That very afternoon the copywriter was axed and I was asked if I was willing to take over his job—in addition to my own duties. I was given a small raise and all the higher-ups seemed pleased. It was only later that Immediate Boss informed me that the ex-copywriter was a raging alcoholic—and that this campaign had been his last chance to prove he was worth holding on to. C’est la vie.
My inadvertent success further infuriated my enemies in administration. Matters rapidly deteriorated: important material “disappeared” from my cubicle, critical phone messages remained undelivered, nasty sexual comments were passed about the Big Boss’s new “third world” favorite. Miserable to the max, I finally took my problem to Immediate Boss. She sort of knew what I was up against, she admitted, but had believed things would soon settle down. She begged me to reconsider resigning and offered to get Big Boss to speak firmly to the Terrible Two about changing their evil ways. Then she gave me advice I still treasure: Consider the source, Mira,” she said persuasively, “please consider the source.”
Much water has flown under the bridge since that unpleasant time; the advice I received, however, has turned into something profound. Today I live the life I’d always subconsciously longed for—a simple life devoted to my inner path and to creative work. As an over-empath hypersensitive to an extreme degree, life is still not easy for me. I feel my own and others’ suffering too deeply. This pain has led me to seek a variety of spiritual solutions to my angst: I began with hatha yoga, moved to Zen and Tibetan Buddhism, onward to Sant Math (the way of the mystic), played with the Tao and Sufism, and finally came home to roost in the cradle of Advaita-Vedanta, thanks to the luminous teachings of Ramana Maharshi, the greatest sage of modern India.
A Ramana devotee (and a guru in his own right) said something like this: in the future, people will make money out of drugs, guns and satsanghs. (Satsangh is a Sanskrit word with many meanings; in this context it refers to a guru holding court with devotees/disciples, or just spiritual company). This cynical prophecy has come true: I see so many who lose their way due to false messiahs. Most of these so-called “gurus” get away with their scams—often becoming wealthy and famous—mainly because their flock has not deeply considered the source before committing to them.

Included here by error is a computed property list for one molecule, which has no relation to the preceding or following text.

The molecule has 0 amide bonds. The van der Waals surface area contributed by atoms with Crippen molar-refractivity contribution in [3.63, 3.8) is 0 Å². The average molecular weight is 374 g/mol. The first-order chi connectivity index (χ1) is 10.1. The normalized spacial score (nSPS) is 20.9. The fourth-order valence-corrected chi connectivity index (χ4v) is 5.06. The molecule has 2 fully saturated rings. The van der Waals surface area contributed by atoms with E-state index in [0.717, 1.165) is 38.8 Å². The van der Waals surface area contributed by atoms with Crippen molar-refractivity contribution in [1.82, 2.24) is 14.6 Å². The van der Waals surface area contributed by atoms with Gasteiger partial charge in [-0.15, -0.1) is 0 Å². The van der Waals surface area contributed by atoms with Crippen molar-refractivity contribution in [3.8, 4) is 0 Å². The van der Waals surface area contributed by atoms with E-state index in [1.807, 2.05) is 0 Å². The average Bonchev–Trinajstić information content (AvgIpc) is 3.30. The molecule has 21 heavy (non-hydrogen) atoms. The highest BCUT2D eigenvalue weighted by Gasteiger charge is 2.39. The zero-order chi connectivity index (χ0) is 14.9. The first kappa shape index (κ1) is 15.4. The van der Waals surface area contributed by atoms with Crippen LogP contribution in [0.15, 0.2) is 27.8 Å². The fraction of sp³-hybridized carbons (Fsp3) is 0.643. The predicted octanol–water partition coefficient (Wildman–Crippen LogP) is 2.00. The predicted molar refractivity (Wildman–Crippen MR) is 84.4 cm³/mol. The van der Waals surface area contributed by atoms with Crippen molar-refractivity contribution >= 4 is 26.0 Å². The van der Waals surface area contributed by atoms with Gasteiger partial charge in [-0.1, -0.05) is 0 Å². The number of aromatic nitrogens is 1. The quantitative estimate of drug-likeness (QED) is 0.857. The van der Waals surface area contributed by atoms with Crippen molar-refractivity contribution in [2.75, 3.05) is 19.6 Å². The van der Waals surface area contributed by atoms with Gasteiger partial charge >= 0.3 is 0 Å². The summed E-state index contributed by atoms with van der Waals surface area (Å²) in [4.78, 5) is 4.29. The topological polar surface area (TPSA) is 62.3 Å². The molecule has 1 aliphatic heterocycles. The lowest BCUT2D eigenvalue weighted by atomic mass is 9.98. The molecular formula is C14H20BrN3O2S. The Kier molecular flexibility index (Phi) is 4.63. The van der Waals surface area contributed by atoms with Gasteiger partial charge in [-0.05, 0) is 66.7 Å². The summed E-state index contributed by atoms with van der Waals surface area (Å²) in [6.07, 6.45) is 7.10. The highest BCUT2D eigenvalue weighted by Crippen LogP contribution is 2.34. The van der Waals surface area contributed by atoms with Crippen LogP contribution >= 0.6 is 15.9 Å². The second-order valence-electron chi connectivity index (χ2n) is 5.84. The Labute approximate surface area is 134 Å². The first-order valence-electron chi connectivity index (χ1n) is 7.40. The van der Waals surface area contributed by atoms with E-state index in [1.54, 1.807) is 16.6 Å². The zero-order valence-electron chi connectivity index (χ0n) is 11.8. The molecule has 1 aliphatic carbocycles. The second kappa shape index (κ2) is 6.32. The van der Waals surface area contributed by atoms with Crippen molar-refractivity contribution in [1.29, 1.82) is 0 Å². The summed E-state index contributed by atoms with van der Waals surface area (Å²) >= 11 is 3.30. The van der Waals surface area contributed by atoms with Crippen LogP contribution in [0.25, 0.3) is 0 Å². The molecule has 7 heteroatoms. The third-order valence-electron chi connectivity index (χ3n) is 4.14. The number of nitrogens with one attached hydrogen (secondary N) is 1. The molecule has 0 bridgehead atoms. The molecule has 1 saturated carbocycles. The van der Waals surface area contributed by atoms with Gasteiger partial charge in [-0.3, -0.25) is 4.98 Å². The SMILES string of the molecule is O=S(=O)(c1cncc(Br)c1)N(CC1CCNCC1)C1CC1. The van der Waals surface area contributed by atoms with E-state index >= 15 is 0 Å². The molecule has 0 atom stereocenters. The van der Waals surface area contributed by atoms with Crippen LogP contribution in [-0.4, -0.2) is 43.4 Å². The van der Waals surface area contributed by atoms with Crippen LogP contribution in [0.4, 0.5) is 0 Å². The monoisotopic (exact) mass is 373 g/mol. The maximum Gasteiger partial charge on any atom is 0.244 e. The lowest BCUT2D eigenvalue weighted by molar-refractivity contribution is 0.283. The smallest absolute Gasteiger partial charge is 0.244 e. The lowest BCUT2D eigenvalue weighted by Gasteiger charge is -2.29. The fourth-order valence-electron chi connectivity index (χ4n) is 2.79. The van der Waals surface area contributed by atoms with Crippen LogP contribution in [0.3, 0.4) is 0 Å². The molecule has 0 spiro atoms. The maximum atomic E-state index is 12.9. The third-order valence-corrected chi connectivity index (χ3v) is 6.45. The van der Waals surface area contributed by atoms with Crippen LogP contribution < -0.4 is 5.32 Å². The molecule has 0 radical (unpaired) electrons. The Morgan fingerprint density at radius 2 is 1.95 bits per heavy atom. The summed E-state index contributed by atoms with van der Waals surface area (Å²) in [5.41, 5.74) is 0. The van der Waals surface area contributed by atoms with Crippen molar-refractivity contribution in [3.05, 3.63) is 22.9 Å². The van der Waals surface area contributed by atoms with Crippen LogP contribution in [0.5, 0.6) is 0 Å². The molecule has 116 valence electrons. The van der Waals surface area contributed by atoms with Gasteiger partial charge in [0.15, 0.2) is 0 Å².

However, in order to properly “consider the source”, one must know what a guru is in the first place. A guru is one who dispels darkness, and many can do that for us, from little to great ways. Which is why it is important for the serious seeker to be able to distinguish between ordinary teachers and a satguru (what I personally call an “end” teacher)—who can guide you all the way to a permanent state of freedom from desire and fear (moksha).
Most humans today cannot afford the luxury of focusing on spiritual evolution. For those privileged to do so, I say humbly, and with reverence for all who have so generously helped me—learn enough so that when a teacher attracts you strongly, you can tell whether he or she is the real deal. Please don’t let ignorance lead you to a guide likely to abandon you along a thorny path because he or she lacks the wisdom to take you all the way up the mountain. If you yearn for spiritual freedom as I did, make it your business to know enough to intelligently consider the source—before you commit to the right teacher/teaching for you.
Ramana Maharshi’s Direct Path (Atma-Vichara/Self-Investigation) is all about considering the source. The source of what? Our suffering. Where does our misery emanate from? From our false sense of self, our egoic identity, cobbled together into something so blindingly believable that most humans are unable to see that it is actually an illusory matrix (yes, that movie was real!).
The Maharshi’s powerful teaching: Who am I? asks us to consider the deepest source of our being—who we are beyond body, mind, emotions, status and track record. When we follow this profound dictum, we find we are indeed much greater than what we have ever imagined ourselves to be—that we are sat-chit-ananda, pure existence-consciousness and bliss, and that our true nature is joyful and immortal.
Greetings from Arunachala, the hill millions worship as the living embodiment of Shiva the Destroyer, who aids us to annihilate our ego so we can experience the radiant bliss of our true Self!